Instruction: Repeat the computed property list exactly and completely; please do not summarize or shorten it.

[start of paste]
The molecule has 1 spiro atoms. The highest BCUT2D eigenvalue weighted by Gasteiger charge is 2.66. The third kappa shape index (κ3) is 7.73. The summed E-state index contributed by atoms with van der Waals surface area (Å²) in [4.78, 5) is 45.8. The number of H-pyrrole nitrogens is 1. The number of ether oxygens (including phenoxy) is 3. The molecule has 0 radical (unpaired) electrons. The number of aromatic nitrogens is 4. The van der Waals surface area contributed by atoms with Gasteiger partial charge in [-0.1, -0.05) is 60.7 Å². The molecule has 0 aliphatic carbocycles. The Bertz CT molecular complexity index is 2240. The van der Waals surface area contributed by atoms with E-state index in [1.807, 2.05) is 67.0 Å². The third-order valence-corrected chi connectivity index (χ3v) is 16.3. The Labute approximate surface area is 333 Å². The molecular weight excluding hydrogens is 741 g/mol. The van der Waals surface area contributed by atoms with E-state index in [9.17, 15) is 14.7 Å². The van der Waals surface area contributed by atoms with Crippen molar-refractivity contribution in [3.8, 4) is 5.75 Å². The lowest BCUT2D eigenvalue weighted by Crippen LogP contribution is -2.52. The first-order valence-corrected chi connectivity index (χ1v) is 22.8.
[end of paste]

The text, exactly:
The molecule has 1 spiro atoms. The highest BCUT2D eigenvalue weighted by Gasteiger charge is 2.66. The third kappa shape index (κ3) is 7.73. The summed E-state index contributed by atoms with van der Waals surface area (Å²) in [4.78, 5) is 45.8. The number of H-pyrrole nitrogens is 1. The number of ether oxygens (including phenoxy) is 3. The molecule has 0 radical (unpaired) electrons. The number of aromatic nitrogens is 4. The van der Waals surface area contributed by atoms with Gasteiger partial charge in [-0.1, -0.05) is 60.7 Å². The molecule has 0 aliphatic carbocycles. The Bertz CT molecular complexity index is 2240. The van der Waals surface area contributed by atoms with E-state index in [1.807, 2.05) is 67.0 Å². The third-order valence-corrected chi connectivity index (χ3v) is 16.3. The Labute approximate surface area is 333 Å². The molecular weight excluding hydrogens is 741 g/mol. The van der Waals surface area contributed by atoms with E-state index in [9.17, 15) is 14.7 Å². The van der Waals surface area contributed by atoms with Crippen molar-refractivity contribution in [3.8, 4) is 5.75 Å². The lowest BCUT2D eigenvalue weighted by Crippen LogP contribution is -2.52. The first-order valence-corrected chi connectivity index (χ1v) is 22.8.